What We Loved This Week, Aug. 28 – Sept. 3

Michael Jackson was a Grand Prix racer?

Vintage celeb driver’s licenses, 1980s punk style, growing up in Chernobyl, animals saved from world’s worst zoo, and brutal scenes from Mexico’s drug war.

Vintage Drivers Licenses

Vintage EverydayMichael Jackson’s Malibu Grand Prix Racing license.

The Most Badass Vintage Drivers’ Licenses Of Famous Icons

Vintage Drivers Licenses 2

Vintage EverydayRobert De Niro’s taxicab licence from 1976.

The idolization of celebrities has been occurring since the beginning of Hollywood, often raising movie stars, musicians, and the likes on a pedestal. So it’s easy to forget that besides their fame, they’re just like us. They need to eat, rest, and take driver’s education, like everyone else.

Here’s a look at some of the coolest old-school drivers’ licenses. View more at Vintage Everyday.

Vintage Drivers Licenses 3

Vintage EverydayJohnny Cash’s California driver’s license issued in 1964.

1980s Punk Style In London

Punk Girls

Robin Laurance/The Washington Post

In the 1980s, the The Washington Post commissioned British photographer Robin Laurance to document London’s thriving punk scene. The punk fashion scene, led by designer Vivienne Westwood, was wild, attention-grabbing, audacious — and became iconic. Punk style represented individuality, freedom of expression, and pushed back against the uptight British establishment.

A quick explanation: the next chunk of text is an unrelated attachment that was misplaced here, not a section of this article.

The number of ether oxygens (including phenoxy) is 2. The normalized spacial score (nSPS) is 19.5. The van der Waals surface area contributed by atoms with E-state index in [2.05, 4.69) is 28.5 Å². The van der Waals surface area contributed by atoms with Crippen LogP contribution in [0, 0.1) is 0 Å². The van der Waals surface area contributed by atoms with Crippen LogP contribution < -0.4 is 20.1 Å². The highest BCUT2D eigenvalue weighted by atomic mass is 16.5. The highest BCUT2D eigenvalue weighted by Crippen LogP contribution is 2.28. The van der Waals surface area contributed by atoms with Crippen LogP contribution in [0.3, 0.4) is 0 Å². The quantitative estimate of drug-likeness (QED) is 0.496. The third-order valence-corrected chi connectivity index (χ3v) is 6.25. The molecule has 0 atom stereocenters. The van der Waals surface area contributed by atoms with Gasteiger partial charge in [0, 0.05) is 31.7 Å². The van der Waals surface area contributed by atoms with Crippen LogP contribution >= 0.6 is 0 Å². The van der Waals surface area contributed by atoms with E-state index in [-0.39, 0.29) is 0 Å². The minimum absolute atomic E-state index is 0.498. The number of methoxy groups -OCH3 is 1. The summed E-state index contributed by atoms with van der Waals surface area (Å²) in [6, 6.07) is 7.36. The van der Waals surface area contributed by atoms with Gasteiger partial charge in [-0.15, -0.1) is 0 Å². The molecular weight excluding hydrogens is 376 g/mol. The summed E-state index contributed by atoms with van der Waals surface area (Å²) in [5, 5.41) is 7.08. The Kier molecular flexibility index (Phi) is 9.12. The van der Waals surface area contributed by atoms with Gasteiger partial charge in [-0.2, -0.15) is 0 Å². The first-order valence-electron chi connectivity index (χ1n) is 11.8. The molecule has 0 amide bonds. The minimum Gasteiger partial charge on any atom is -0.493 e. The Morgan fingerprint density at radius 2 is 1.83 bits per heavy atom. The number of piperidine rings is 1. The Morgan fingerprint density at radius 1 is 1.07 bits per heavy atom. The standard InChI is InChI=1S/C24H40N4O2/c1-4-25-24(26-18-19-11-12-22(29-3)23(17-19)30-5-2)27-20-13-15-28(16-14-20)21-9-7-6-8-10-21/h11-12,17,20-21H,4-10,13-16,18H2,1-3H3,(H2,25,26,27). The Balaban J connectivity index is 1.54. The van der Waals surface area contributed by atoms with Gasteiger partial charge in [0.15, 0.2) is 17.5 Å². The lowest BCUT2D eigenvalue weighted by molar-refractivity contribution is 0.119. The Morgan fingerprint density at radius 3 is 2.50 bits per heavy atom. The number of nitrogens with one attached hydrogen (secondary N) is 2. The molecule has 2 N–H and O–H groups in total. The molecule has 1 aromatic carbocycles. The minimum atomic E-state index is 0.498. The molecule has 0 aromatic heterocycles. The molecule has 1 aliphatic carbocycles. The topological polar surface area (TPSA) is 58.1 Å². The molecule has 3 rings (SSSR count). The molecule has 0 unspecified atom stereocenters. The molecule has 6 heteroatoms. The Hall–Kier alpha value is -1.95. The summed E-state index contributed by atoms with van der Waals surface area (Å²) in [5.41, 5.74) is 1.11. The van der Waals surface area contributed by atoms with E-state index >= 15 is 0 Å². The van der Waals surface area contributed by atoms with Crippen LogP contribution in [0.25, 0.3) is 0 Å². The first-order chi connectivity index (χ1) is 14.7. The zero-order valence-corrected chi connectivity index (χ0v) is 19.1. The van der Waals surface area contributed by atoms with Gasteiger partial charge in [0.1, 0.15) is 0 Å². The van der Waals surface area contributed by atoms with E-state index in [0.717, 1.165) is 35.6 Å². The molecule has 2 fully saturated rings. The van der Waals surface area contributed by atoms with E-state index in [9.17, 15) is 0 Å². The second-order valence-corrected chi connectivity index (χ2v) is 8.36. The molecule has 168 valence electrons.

See more photos at Vintage Everyday.

Punk Hair

Robin Laurance/The Washington Post

Punk Piercings

Robin Laurance/The Washington Post

Photographer Highlights What It’s Like To Grow Up Near Chernobyl

Chernobyl Playground

Niels AckermannA young boy demonstrating acrobatic sports on a fixed bar in a playground of the Baykivskyi area of Slavutich, Ukraine.

Nuclear meltdown wrought total havoc and destruction on Chernobyl, Ukraine, which makes photographer Niels Ackermann’s photos of the region all the more remarkable.

Seeking to tell the story of a Ukraine outside its current conflict, Ackermann headed to Slavutich, a community built for Chernobyl nuclear plant workers in 1986.

Over the course of three years, Ackermann got to know and took photos of the 25,000-person town’s residents, noting that the average age was among the lowest in the country. In Slavutich, Ackermann notes, the drinks flow freely and the parties last for a long time. Indeed, as one young resident told Ackermann, “more people die here because of alcohol and drugs than radioactivity.”

See all of Ackermann’s photos — for which he just won the prestigious Rémi Ochlik award — at the New York Times.

Chernobyl Paint

Niels AckermannResident named Yulia scrapes the old wallpaper in the kitchen of her Slavutich apartment.

Chernobyl Pool

Niels AckermannYulia and Zhenya looking at the sunset from the port on the Dnieper.

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